Safety Insurance Group Drives on to 55% Higher Earnings

Image source: Getty Images.

The winter storms that led to uncharacteristically poor results forSafety Insurance Group's (NASDAQ: SAFT) in 2015 are firmly in the rearview mirror in the third quarter of 2016. The company recently reported third-quarter earnings of $18.6 million, a 55% increase over the year-ago period, helped by broad rate increases and an improved loss ratio.

Safety Insurance Group results: The raw numbers


Q3 2016

Q3 2015

Change YOY (%)

Combined ratio




Net income

$18.6 million

$12 million


Earnings per share




Book value per share




Data source: Safety Insurance Group investor relations.

What happened this quarter?

  • Rate increases continue to play a factor in rising profits. Average written premium per exposure in its homeowners and commercial auto insurance lines increased 8% and 7% in the first nine months of 2016, respectively.
  • In private passenger insurance, which made up about 60% of its direct written premiums in 2015, average written premiums per exposure grew 2.7% compared to the first nine months of 2015. A previously approved 5.8% increase in private passenger rates in Massachusetts took effect on July 15, 2016, which should boost profitability going forward.
  • Net investment income fell 10% from the year-ago period to $9 million this quarter due to lower yields on the company's investment portfolio. Safety, like all insurers, generates profits by investing the float generated by collecting premiums in advance of the payment of claims.
  • The company experienced $11.7 million of pre-tax prior-year favorable developments. Insurers which repeatedly and consistently report prior-year favorable developments are adequately reserving for risk. Take it as a sign that Safety has historically employed conservative loss assumptions in its financial reporting.
  • Safety's combined ratio -- losses and expenses divided by earned premiums -- fell to 96.1% in the third quarter, down from 97.8% during the year-ago period. Insurers generate underwriting profits when combined ratios are less than 100%, and thus a lower combined ratio is better. Consistent underwriting profits are the hallmark of an insurance company that cares deeply about adequately pricing risk. Safety Insurance Group's historical results suggest it is one such insurer.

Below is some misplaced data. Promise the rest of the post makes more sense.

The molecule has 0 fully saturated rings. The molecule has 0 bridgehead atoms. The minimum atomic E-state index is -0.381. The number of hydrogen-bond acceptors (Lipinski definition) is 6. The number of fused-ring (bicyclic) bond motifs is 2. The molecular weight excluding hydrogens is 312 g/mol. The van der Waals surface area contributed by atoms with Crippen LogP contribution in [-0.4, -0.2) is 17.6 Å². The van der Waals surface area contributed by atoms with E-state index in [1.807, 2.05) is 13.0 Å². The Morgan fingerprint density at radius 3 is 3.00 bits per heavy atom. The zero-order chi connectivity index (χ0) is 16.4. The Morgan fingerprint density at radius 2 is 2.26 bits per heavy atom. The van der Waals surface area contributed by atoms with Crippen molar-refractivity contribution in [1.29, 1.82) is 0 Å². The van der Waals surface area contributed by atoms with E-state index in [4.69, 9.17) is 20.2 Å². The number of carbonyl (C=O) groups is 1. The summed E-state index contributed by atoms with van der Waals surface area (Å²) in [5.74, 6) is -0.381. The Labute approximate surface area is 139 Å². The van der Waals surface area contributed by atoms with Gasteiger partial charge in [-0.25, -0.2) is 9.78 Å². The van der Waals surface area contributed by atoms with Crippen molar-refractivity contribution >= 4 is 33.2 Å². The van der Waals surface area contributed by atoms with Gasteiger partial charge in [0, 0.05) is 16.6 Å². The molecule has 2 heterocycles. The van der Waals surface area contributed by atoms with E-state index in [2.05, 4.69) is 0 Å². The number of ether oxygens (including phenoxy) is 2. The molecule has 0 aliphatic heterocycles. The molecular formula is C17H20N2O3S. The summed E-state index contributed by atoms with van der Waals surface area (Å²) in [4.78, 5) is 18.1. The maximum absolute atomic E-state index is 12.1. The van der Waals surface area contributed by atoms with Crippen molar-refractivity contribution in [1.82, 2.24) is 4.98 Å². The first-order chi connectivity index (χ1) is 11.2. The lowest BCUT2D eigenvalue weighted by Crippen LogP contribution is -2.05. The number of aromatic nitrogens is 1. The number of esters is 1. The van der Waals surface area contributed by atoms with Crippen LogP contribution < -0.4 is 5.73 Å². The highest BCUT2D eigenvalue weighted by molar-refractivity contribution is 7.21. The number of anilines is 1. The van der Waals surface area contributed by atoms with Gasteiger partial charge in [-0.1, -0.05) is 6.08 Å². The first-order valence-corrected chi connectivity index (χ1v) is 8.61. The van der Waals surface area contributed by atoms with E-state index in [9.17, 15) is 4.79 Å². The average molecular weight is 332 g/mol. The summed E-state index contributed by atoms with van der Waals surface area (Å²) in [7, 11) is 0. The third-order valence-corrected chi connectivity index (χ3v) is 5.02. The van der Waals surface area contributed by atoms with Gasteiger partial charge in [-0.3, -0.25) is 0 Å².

Looking forward

Safety Insurance Group shareholders can look forward to more rate increases in the fourth quarter. In New Hampshire, rates for private passenger and homeowners insurance policies will take effect on Dec. 1, 2016. In addition, the company will continue to benefit from the rate increase on private passenger insurance in Massachusetts which became effective in the third quarter.

Fluctuations in interest rates are as important to Safety Insurance as they are any insurer. Thecompany's annualized yield on its investment portfolio fell to 2.9% this quarter, down from 3.3% in the year-ago period, and from 3.6% in the third quarter of 2014.

Should rates increase, the impact will quickly flow through to its earnings. Safety reported that the average duration of its investment portfolio sits at just four years, and thus proceeds from maturing investments can be quickly reinvested into higher-yielding investments should rates rise.

For now, though, Safety shareholders can enjoy an above-average dividend yield of about 4.2%. The company will pay a $0.70 quarterly dividend to shareholders on Dec. 15.

A secret billion-dollar stock opportunity The world's biggest tech company forgot to show you something, but a few Wall Street analysts and the Fool didn't miss a beat: There's a small company that's powering their brand-new gadgets and the coming revolution in technology. And we think its stock price has nearly unlimited room to run for early in-the-know investors! To be one of them, just click here.

Jordan Wathen has no position in any stocks mentioned. The Motley Fool recommends Safety Insurance Group. Try any of our Foolish newsletter services free for 30 days. We Fools may not all hold the same opinions, but we all believe that considering a diverse range of insights makes us better investors. The Motley Fool has a disclosure policy.